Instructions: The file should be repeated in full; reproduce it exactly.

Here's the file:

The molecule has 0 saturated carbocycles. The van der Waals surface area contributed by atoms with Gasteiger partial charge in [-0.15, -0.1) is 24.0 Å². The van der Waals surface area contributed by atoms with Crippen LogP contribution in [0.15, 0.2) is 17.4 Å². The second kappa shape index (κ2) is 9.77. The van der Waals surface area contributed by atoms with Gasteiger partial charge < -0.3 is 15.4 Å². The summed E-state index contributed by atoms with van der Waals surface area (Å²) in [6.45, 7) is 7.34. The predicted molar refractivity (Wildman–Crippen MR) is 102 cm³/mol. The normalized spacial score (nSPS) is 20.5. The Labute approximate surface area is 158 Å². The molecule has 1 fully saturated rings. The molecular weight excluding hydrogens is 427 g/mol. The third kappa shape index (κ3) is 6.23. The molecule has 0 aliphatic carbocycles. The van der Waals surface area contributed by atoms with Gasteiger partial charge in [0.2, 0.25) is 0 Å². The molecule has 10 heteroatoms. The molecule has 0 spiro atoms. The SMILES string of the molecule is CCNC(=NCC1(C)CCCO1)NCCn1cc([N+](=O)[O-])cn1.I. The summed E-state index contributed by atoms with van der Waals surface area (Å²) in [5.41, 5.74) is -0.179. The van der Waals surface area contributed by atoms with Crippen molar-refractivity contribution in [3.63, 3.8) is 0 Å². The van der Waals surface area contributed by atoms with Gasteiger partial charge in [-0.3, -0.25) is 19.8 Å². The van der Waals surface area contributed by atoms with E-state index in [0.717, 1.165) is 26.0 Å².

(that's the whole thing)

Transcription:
The molecule has 0 saturated carbocycles. The van der Waals surface area contributed by atoms with Gasteiger partial charge in [-0.15, -0.1) is 24.0 Å². The van der Waals surface area contributed by atoms with Crippen LogP contribution in [0.15, 0.2) is 17.4 Å². The second kappa shape index (κ2) is 9.77. The van der Waals surface area contributed by atoms with Gasteiger partial charge < -0.3 is 15.4 Å². The summed E-state index contributed by atoms with van der Waals surface area (Å²) in [6.45, 7) is 7.34. The predicted molar refractivity (Wildman–Crippen MR) is 102 cm³/mol. The normalized spacial score (nSPS) is 20.5. The Labute approximate surface area is 158 Å². The molecule has 1 fully saturated rings. The molecular weight excluding hydrogens is 427 g/mol. The third kappa shape index (κ3) is 6.23. The molecule has 0 aliphatic carbocycles. The van der Waals surface area contributed by atoms with Gasteiger partial charge in [0.2, 0.25) is 0 Å². The molecule has 10 heteroatoms. The molecule has 0 spiro atoms. The SMILES string of the molecule is CCNC(=NCC1(C)CCCO1)NCCn1cc([N+](=O)[O-])cn1.I. The summed E-state index contributed by atoms with van der Waals surface area (Å²) in [5.41, 5.74) is -0.179. The van der Waals surface area contributed by atoms with Crippen molar-refractivity contribution in [3.63, 3.8) is 0 Å². The van der Waals surface area contributed by atoms with Gasteiger partial charge in [-0.3, -0.25) is 19.8 Å². The van der Waals surface area contributed by atoms with E-state index in [0.717, 1.165) is 26.0 Å².